Once you have deployed these AI agents, you can monitor, manage, scale up, and scale down your digital workforce from one central dashboard. Because all the agents share context, you connect them together to complete larger, more complex tasks too, much like you run a multi-layered organization today.
Open-source models and enterprise
The final piece of the puzzle that makes Parcha possible is building an enterprise-grade product that prioritizes privacy and data security, a critical feature for finance use cases. The reality is, most enterprise companies are not comfortable with handing over their data to OpenAI.
Enter open-source models…
Open-source versus closed-source models are a hot topic in AI and very relevant to enterprise use cases. At an AI event I attended, Greg Brockman, CTO of OpenAI, recently shared his belief that closed-source models will continue to be most centralized and at the bleeding edge, while open-source models will be about one to two years behind. In a previous post, I also thought there would be a divergence between open-source and closed-source models:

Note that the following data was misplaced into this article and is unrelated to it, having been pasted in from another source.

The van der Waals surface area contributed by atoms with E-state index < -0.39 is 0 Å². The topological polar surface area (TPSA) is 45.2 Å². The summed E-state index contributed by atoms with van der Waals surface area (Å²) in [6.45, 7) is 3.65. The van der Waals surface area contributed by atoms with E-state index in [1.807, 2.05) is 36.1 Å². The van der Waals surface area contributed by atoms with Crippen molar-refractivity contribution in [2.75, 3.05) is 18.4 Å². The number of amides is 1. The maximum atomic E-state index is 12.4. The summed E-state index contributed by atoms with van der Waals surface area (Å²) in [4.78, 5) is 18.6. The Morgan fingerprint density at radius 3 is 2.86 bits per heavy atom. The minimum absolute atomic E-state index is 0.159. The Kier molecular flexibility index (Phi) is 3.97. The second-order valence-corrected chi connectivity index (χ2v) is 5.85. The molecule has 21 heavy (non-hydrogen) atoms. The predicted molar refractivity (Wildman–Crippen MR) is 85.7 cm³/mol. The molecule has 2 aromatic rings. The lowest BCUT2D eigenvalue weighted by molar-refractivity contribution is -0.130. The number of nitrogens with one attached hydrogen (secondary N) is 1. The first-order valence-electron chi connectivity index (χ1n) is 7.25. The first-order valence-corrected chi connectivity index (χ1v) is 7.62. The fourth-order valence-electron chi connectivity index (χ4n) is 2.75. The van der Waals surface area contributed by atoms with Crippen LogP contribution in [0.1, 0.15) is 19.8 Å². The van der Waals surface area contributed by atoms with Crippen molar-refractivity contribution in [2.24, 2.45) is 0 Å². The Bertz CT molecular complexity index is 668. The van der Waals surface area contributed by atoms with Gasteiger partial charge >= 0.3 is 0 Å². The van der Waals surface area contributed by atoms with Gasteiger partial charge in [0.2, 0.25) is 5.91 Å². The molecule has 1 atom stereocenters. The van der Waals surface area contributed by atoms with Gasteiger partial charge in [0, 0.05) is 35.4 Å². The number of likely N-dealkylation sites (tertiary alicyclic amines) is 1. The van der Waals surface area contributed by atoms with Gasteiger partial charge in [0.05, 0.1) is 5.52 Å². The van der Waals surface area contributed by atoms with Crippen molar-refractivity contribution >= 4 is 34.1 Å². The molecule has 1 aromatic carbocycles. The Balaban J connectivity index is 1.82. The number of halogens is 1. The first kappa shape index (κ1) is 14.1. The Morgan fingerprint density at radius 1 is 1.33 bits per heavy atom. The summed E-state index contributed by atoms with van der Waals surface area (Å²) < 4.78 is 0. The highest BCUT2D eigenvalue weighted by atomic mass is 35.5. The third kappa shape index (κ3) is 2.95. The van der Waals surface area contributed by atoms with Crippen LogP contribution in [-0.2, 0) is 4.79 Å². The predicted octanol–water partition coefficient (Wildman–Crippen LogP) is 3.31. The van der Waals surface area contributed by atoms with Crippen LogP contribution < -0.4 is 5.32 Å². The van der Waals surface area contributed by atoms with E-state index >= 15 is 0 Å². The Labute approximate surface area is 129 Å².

Over time though, open-source will probably lag behind proprietary models for three primary reasons:
Cost to train: As models get bigger and bigger, they will become more expensive. Open-sourced models will therefore need more well-funded sponsors to develop them. Today StabilityAI might be able to afford to sponsor a GPT-3 equivalent model that costs $10M to train, but next year they might not be able to afford to support a GPT-5 equivalent that costs $100M to train.